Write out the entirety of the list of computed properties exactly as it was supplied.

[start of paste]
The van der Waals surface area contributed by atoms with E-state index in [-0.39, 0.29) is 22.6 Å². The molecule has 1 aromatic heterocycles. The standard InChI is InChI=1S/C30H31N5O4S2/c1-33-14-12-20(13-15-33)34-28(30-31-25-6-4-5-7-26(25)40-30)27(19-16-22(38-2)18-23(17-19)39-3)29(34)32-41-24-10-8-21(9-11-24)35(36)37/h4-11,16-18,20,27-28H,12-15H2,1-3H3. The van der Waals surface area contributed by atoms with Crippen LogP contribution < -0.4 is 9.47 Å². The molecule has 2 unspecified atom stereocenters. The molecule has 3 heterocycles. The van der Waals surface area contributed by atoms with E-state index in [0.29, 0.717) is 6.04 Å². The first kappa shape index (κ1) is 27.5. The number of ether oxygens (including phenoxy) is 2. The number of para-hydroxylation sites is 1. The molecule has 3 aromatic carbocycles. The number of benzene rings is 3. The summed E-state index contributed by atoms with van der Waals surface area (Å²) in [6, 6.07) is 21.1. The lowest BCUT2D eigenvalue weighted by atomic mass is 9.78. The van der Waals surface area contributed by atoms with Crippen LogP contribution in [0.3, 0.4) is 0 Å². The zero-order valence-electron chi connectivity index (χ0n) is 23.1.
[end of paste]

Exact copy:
The van der Waals surface area contributed by atoms with E-state index in [-0.39, 0.29) is 22.6 Å². The molecule has 1 aromatic heterocycles. The standard InChI is InChI=1S/C30H31N5O4S2/c1-33-14-12-20(13-15-33)34-28(30-31-25-6-4-5-7-26(25)40-30)27(19-16-22(38-2)18-23(17-19)39-3)29(34)32-41-24-10-8-21(9-11-24)35(36)37/h4-11,16-18,20,27-28H,12-15H2,1-3H3. The van der Waals surface area contributed by atoms with Crippen LogP contribution < -0.4 is 9.47 Å². The molecule has 2 unspecified atom stereocenters. The molecule has 3 heterocycles. The van der Waals surface area contributed by atoms with E-state index in [0.29, 0.717) is 6.04 Å². The first kappa shape index (κ1) is 27.5. The number of ether oxygens (including phenoxy) is 2. The number of para-hydroxylation sites is 1. The molecule has 3 aromatic carbocycles. The number of benzene rings is 3. The summed E-state index contributed by atoms with van der Waals surface area (Å²) in [6, 6.07) is 21.1. The lowest BCUT2D eigenvalue weighted by atomic mass is 9.78. The van der Waals surface area contributed by atoms with Crippen LogP contribution in [0.3, 0.4) is 0 Å². The zero-order valence-electron chi connectivity index (χ0n) is 23.1.